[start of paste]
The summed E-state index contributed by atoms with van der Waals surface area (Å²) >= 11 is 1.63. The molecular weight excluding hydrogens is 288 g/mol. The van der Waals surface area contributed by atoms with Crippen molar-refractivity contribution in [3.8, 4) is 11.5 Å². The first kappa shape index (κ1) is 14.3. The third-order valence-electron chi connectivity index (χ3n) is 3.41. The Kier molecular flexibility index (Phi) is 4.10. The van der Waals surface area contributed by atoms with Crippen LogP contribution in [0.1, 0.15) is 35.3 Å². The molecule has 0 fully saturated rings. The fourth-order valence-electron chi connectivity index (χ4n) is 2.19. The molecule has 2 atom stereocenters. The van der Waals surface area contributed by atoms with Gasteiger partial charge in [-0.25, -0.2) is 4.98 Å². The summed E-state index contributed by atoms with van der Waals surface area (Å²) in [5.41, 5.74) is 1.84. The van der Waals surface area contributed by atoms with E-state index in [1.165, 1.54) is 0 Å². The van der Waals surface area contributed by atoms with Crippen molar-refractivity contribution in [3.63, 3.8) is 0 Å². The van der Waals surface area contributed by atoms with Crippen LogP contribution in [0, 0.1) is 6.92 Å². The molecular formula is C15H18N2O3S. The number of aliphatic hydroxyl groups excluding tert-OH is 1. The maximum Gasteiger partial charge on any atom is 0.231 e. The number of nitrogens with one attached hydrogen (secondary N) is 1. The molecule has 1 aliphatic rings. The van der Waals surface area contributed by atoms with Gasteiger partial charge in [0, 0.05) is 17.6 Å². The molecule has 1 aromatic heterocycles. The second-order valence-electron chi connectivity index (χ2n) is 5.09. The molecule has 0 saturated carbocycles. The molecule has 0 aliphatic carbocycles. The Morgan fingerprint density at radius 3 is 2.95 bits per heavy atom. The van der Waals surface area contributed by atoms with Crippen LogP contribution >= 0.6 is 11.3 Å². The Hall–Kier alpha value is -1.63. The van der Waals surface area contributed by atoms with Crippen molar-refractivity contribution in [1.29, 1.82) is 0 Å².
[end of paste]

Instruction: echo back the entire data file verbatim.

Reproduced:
The summed E-state index contributed by atoms with van der Waals surface area (Å²) >= 11 is 1.63. The molecular weight excluding hydrogens is 288 g/mol. The van der Waals surface area contributed by atoms with Crippen molar-refractivity contribution in [3.8, 4) is 11.5 Å². The first kappa shape index (κ1) is 14.3. The third-order valence-electron chi connectivity index (χ3n) is 3.41. The Kier molecular flexibility index (Phi) is 4.10. The van der Waals surface area contributed by atoms with Crippen LogP contribution in [0.1, 0.15) is 35.3 Å². The molecule has 0 fully saturated rings. The fourth-order valence-electron chi connectivity index (χ4n) is 2.19. The molecule has 2 atom stereocenters. The van der Waals surface area contributed by atoms with Gasteiger partial charge in [-0.25, -0.2) is 4.98 Å². The summed E-state index contributed by atoms with van der Waals surface area (Å²) in [5.41, 5.74) is 1.84. The van der Waals surface area contributed by atoms with E-state index in [1.165, 1.54) is 0 Å². The van der Waals surface area contributed by atoms with Crippen molar-refractivity contribution in [3.63, 3.8) is 0 Å². The van der Waals surface area contributed by atoms with Crippen LogP contribution in [0, 0.1) is 6.92 Å². The molecular formula is C15H18N2O3S. The number of aliphatic hydroxyl groups excluding tert-OH is 1. The maximum Gasteiger partial charge on any atom is 0.231 e. The number of nitrogens with one attached hydrogen (secondary N) is 1. The molecule has 1 aliphatic rings. The van der Waals surface area contributed by atoms with Gasteiger partial charge in [0, 0.05) is 17.6 Å². The molecule has 1 aromatic heterocycles. The second-order valence-electron chi connectivity index (χ2n) is 5.09. The molecule has 0 saturated carbocycles. The molecule has 0 aliphatic carbocycles. The Morgan fingerprint density at radius 3 is 2.95 bits per heavy atom. The van der Waals surface area contributed by atoms with Crippen LogP contribution >= 0.6 is 11.3 Å². The Hall–Kier alpha value is -1.63. The van der Waals surface area contributed by atoms with Crippen molar-refractivity contribution in [1.29, 1.82) is 0 Å².